To each his own. You say "throw a filter on the camera, no need for post-processing" and I say "post processing means you don't have to mess with filters in the field", where you might get it wrong. When you can try filters back in the "not terribly dark anymore" room, you will sometimes be surprised by which one gives you the best look for a given shot.One convenience not mentioned- it saves a lot of time when you want a monochrome image. Throw a filter on the camera, no need for post-processing.
Really?? Yikes. Well ... Maybe Leica improved the write and read speed then so that it doesn't take 3 seconds to see the image on the LCD. Or not.Unfortunately, in that size, that's currently the best LCD available. Sad though it is.
I can live without it. Funny, I can't live without stuff that's right on the edge of what I can easily afford. Stuff like Leica that would force me to make real compromises in other parts of my life don't even get onto my radar except as a curiosity and point of interest. Been living without it for almost 53 years now - I think I can make it another 20-40 or whatever I have left...Really?? Yikes. Well ... Maybe Leica improved the write and read speed then so that it doesn't take 3 seconds to see the image on the LCD. Or not.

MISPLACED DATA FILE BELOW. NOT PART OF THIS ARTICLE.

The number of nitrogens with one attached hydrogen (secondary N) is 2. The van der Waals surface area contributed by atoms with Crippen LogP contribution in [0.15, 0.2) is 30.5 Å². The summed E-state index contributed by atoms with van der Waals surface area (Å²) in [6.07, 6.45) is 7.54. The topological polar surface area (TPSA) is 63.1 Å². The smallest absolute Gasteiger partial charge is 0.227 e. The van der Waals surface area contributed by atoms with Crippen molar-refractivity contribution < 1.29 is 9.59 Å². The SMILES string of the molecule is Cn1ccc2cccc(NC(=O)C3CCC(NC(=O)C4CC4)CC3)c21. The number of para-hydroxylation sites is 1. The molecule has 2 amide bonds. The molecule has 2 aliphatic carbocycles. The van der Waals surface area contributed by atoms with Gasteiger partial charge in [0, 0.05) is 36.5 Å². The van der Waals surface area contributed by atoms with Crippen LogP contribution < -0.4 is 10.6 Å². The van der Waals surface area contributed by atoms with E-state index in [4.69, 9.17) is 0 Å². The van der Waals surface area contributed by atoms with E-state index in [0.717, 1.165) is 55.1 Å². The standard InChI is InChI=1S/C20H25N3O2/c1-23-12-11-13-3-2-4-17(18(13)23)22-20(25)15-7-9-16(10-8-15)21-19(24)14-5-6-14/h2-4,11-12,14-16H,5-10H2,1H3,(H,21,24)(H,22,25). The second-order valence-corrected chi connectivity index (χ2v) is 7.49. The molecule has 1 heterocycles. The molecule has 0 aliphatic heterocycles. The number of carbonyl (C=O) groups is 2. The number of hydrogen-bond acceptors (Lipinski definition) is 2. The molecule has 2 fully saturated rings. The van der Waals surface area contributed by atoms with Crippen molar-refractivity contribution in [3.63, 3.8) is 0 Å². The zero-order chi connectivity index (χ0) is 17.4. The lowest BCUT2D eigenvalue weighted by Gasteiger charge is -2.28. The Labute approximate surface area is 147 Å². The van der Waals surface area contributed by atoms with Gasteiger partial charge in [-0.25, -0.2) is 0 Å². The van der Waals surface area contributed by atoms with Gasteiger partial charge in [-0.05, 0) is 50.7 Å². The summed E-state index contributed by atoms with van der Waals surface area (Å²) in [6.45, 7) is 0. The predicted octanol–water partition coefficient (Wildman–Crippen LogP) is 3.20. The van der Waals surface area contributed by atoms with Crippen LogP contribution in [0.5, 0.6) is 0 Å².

Leica, can't live with it, can't live without it!
where did you get an M9 for $3k?! that's almost what i paid for an M8!I figure the M9 cost me $3,000. That's about what I spent on cameras and lenses that were sold to pay for the M9. Of course, i spent a lot of time repairing the cameras and lenses, converting lenses to Leica mount, etc. But that was fun.
So- I'm looking at what equipment will go up for sell. If I buy the M9M- it will be through selling gear. First up is going to be a 1936 5cm f1.5 Sonnar converted to Leica mount using a KMZ focus mount. Just changed the shim to optimize for close-up and wide-open on the M9. That lens will be drop-dead gorgeous on an M9M. I have more than one from 1936.